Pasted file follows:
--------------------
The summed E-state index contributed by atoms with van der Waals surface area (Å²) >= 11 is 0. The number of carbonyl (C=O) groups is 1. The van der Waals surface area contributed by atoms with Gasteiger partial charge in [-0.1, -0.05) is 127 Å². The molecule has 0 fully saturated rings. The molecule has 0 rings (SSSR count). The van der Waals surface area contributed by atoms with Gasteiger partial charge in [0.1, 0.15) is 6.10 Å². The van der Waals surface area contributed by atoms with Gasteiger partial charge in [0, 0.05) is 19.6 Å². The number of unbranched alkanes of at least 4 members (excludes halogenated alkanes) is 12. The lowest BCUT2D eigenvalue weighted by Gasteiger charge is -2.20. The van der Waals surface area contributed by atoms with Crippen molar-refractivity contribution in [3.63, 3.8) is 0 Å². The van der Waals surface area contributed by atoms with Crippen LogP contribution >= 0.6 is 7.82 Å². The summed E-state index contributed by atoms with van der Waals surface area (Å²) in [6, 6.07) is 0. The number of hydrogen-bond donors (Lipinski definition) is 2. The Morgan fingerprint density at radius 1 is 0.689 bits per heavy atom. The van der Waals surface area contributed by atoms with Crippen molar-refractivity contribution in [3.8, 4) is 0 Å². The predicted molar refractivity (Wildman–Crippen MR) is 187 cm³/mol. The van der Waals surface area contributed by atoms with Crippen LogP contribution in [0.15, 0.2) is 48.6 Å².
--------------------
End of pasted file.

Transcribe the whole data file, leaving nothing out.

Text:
The summed E-state index contributed by atoms with van der Waals surface area (Å²) >= 11 is 0. The number of carbonyl (C=O) groups is 1. The van der Waals surface area contributed by atoms with Gasteiger partial charge in [-0.1, -0.05) is 127 Å². The molecule has 0 fully saturated rings. The molecule has 0 rings (SSSR count). The van der Waals surface area contributed by atoms with Gasteiger partial charge in [0.1, 0.15) is 6.10 Å². The van der Waals surface area contributed by atoms with Gasteiger partial charge in [0, 0.05) is 19.6 Å². The number of unbranched alkanes of at least 4 members (excludes halogenated alkanes) is 12. The lowest BCUT2D eigenvalue weighted by Gasteiger charge is -2.20. The van der Waals surface area contributed by atoms with Crippen molar-refractivity contribution in [3.63, 3.8) is 0 Å². The van der Waals surface area contributed by atoms with Crippen LogP contribution >= 0.6 is 7.82 Å². The summed E-state index contributed by atoms with van der Waals surface area (Å²) in [6, 6.07) is 0. The number of hydrogen-bond donors (Lipinski definition) is 2. The Morgan fingerprint density at radius 1 is 0.689 bits per heavy atom. The van der Waals surface area contributed by atoms with Crippen molar-refractivity contribution in [3.8, 4) is 0 Å². The predicted molar refractivity (Wildman–Crippen MR) is 187 cm³/mol. The van der Waals surface area contributed by atoms with Crippen LogP contribution in [0.15, 0.2) is 48.6 Å².